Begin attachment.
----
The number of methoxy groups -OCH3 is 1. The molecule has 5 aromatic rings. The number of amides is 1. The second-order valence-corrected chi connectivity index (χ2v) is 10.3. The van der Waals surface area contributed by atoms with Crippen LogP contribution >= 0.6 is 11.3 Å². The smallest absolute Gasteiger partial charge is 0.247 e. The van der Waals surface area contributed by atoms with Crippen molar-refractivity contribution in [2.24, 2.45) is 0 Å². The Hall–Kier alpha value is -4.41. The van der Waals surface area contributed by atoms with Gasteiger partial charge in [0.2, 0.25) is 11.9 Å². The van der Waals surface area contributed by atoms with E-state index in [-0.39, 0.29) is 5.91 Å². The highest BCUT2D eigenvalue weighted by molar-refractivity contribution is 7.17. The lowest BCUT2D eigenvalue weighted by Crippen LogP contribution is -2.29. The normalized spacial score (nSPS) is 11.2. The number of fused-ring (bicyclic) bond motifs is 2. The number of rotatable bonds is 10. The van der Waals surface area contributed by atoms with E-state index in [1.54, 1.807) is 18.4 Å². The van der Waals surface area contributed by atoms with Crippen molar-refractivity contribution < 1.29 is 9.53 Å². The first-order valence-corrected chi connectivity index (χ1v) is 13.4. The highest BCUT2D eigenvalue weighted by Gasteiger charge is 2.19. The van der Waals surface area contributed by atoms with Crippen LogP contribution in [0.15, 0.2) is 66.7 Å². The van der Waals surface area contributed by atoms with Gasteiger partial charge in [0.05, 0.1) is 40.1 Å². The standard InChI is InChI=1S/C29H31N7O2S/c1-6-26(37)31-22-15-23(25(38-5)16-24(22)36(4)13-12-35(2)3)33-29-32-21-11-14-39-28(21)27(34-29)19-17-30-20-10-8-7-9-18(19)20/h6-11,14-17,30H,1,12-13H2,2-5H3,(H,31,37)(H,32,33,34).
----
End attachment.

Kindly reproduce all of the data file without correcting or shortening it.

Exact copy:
The number of methoxy groups -OCH3 is 1. The molecule has 5 aromatic rings. The number of amides is 1. The second-order valence-corrected chi connectivity index (χ2v) is 10.3. The van der Waals surface area contributed by atoms with Crippen LogP contribution >= 0.6 is 11.3 Å². The smallest absolute Gasteiger partial charge is 0.247 e. The van der Waals surface area contributed by atoms with Crippen molar-refractivity contribution in [2.24, 2.45) is 0 Å². The Hall–Kier alpha value is -4.41. The van der Waals surface area contributed by atoms with Gasteiger partial charge in [0.2, 0.25) is 11.9 Å². The van der Waals surface area contributed by atoms with E-state index in [-0.39, 0.29) is 5.91 Å². The highest BCUT2D eigenvalue weighted by molar-refractivity contribution is 7.17. The lowest BCUT2D eigenvalue weighted by Crippen LogP contribution is -2.29. The normalized spacial score (nSPS) is 11.2. The number of fused-ring (bicyclic) bond motifs is 2. The number of rotatable bonds is 10. The van der Waals surface area contributed by atoms with E-state index in [1.54, 1.807) is 18.4 Å². The van der Waals surface area contributed by atoms with Crippen molar-refractivity contribution < 1.29 is 9.53 Å². The first-order valence-corrected chi connectivity index (χ1v) is 13.4. The highest BCUT2D eigenvalue weighted by Gasteiger charge is 2.19. The van der Waals surface area contributed by atoms with Crippen LogP contribution in [0.15, 0.2) is 66.7 Å². The van der Waals surface area contributed by atoms with Gasteiger partial charge in [0.05, 0.1) is 40.1 Å². The standard InChI is InChI=1S/C29H31N7O2S/c1-6-26(37)31-22-15-23(25(38-5)16-24(22)36(4)13-12-35(2)3)33-29-32-21-11-14-39-28(21)27(34-29)19-17-30-20-10-8-7-9-18(19)20/h6-11,14-17,30H,1,12-13H2,2-5H3,(H,31,37)(H,32,33,34).